Reliance on big donations is Clinton’s biggest weaknesses in the Democratic nominating process — aside from perhaps her handsome speaking fees from Wall Street — and they might also be the only things that can stand in her way of securing the Democratic nomination for President. Despite being a huge weakness, Clinton is also justifiably dependent on those types of donors, and forgoing them may cost her the nomination anyway. In other words, Hillary Clinton might need to eliminate her dependence on large donations and super PACs in order to defeat Bernie Sanders, but doing so might cause her to lose to Bernie Sanders, who has won 6 out of the last 7 primaries and caucuses. That’s the case we intend to make below in defense of Clinton’s fundraising strategy.

Clinton wasn’t supposed to have to spend $100 million to become the nominee, but here she is doing just that, making fundraising a huge priority. It’s a catch-22 if ever there were one, which is why some people might have a little sympathy and be forgiving toward her. Let’s go over some of the reasons one might be forgiving on this issue.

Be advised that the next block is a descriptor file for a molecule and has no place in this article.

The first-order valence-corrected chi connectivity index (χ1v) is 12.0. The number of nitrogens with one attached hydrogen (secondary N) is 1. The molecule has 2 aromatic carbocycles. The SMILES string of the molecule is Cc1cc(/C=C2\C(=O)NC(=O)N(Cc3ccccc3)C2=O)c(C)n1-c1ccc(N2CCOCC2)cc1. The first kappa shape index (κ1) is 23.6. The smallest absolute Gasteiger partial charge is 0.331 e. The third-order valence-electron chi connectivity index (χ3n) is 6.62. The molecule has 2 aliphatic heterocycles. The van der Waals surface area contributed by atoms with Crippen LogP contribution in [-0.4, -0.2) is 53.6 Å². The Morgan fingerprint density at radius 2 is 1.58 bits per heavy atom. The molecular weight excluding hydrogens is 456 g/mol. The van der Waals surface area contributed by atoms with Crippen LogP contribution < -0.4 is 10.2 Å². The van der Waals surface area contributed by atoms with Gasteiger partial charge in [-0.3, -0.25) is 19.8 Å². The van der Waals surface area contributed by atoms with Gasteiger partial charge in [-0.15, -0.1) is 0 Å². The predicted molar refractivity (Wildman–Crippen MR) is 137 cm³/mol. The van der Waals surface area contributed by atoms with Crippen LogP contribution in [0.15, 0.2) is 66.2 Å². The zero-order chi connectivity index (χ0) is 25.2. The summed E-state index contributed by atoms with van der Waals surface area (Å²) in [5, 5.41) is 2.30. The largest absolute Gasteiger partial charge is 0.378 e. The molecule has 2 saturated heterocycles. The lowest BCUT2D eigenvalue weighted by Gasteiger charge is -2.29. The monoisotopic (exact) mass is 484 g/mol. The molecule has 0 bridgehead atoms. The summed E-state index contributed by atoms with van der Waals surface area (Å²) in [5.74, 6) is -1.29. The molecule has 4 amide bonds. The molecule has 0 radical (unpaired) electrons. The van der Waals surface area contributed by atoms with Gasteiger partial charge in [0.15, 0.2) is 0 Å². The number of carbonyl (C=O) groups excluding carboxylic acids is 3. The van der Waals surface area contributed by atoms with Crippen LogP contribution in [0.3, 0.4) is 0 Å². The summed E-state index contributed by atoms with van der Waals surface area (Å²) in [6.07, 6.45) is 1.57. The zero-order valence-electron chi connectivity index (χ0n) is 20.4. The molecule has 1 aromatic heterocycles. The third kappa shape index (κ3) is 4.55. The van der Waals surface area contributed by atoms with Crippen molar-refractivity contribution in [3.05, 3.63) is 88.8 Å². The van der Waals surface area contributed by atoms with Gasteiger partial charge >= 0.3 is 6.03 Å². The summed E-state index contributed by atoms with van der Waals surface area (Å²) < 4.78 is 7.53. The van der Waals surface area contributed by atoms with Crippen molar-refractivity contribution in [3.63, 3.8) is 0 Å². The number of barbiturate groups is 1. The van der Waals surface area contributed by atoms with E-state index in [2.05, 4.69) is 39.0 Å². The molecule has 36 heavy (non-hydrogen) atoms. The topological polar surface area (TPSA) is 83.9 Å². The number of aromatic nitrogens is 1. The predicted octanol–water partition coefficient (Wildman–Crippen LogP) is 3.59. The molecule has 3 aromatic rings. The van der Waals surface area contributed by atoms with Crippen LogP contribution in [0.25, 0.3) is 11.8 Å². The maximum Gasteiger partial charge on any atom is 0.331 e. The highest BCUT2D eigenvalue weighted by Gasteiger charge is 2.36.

She has a ton of existing relationships that need cultivating

Between being a high-powered lawyer, the First Lady of Arkansas, First Lady of the United States, a Senator from New York, and Secretary of State, Hillary Clinton has built a lot of very meaningful and influential relationships with a lot of important and influential people over the decades. Those folks have invested a lot of time and money in helping her career along the way, and they seem intent on helping her make it back to the White House.

Is there some quid pro quo going on? Almost definitely, but this is politics in America, and it goes far beyond just campaign contributions. Her large donors are the same ones keeping Republicans out of office all across the country, making this a case where the argument can be made that the ends justify the means. If they’re pressuring her to win, it’s no wonder she’s relying on them to help fund her way.